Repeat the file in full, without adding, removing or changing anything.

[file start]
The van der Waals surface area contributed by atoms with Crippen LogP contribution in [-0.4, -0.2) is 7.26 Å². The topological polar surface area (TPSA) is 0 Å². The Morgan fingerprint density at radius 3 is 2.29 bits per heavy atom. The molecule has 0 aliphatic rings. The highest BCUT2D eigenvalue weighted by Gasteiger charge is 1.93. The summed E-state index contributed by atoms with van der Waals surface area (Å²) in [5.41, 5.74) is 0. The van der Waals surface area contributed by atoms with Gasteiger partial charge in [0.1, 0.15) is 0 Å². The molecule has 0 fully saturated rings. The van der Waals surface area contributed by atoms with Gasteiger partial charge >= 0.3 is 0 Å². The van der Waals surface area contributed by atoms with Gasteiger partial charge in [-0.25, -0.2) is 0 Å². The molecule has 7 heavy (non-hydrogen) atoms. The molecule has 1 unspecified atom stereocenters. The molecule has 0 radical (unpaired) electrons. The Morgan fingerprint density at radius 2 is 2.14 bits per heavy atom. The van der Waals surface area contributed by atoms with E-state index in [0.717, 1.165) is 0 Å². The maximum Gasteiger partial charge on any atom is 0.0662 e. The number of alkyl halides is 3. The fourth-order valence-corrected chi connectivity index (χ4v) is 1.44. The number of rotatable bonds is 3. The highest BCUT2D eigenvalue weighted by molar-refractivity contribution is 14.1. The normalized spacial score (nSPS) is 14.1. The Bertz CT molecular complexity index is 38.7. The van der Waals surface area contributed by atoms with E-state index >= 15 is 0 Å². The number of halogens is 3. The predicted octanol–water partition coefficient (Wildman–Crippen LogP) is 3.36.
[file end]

The van der Waals surface area contributed by atoms with Crippen LogP contribution in [-0.4, -0.2) is 7.26 Å². The topological polar surface area (TPSA) is 0 Å². The Morgan fingerprint density at radius 3 is 2.29 bits per heavy atom. The molecule has 0 aliphatic rings. The highest BCUT2D eigenvalue weighted by Gasteiger charge is 1.93. The summed E-state index contributed by atoms with van der Waals surface area (Å²) in [5.41, 5.74) is 0. The van der Waals surface area contributed by atoms with Gasteiger partial charge in [0.1, 0.15) is 0 Å². The molecule has 0 fully saturated rings. The van der Waals surface area contributed by atoms with Gasteiger partial charge >= 0.3 is 0 Å². The van der Waals surface area contributed by atoms with Gasteiger partial charge in [-0.25, -0.2) is 0 Å². The molecule has 7 heavy (non-hydrogen) atoms. The molecule has 1 unspecified atom stereocenters. The molecule has 0 radical (unpaired) electrons. The Morgan fingerprint density at radius 2 is 2.14 bits per heavy atom. The van der Waals surface area contributed by atoms with E-state index in [0.717, 1.165) is 0 Å². The maximum Gasteiger partial charge on any atom is 0.0662 e. The number of alkyl halides is 3. The fourth-order valence-corrected chi connectivity index (χ4v) is 1.44. The number of rotatable bonds is 3. The highest BCUT2D eigenvalue weighted by molar-refractivity contribution is 14.1. The normalized spacial score (nSPS) is 14.1. The Bertz CT molecular complexity index is 38.7. The van der Waals surface area contributed by atoms with E-state index >= 15 is 0 Å². The number of halogens is 3. The predicted octanol–water partition coefficient (Wildman–Crippen LogP) is 3.36.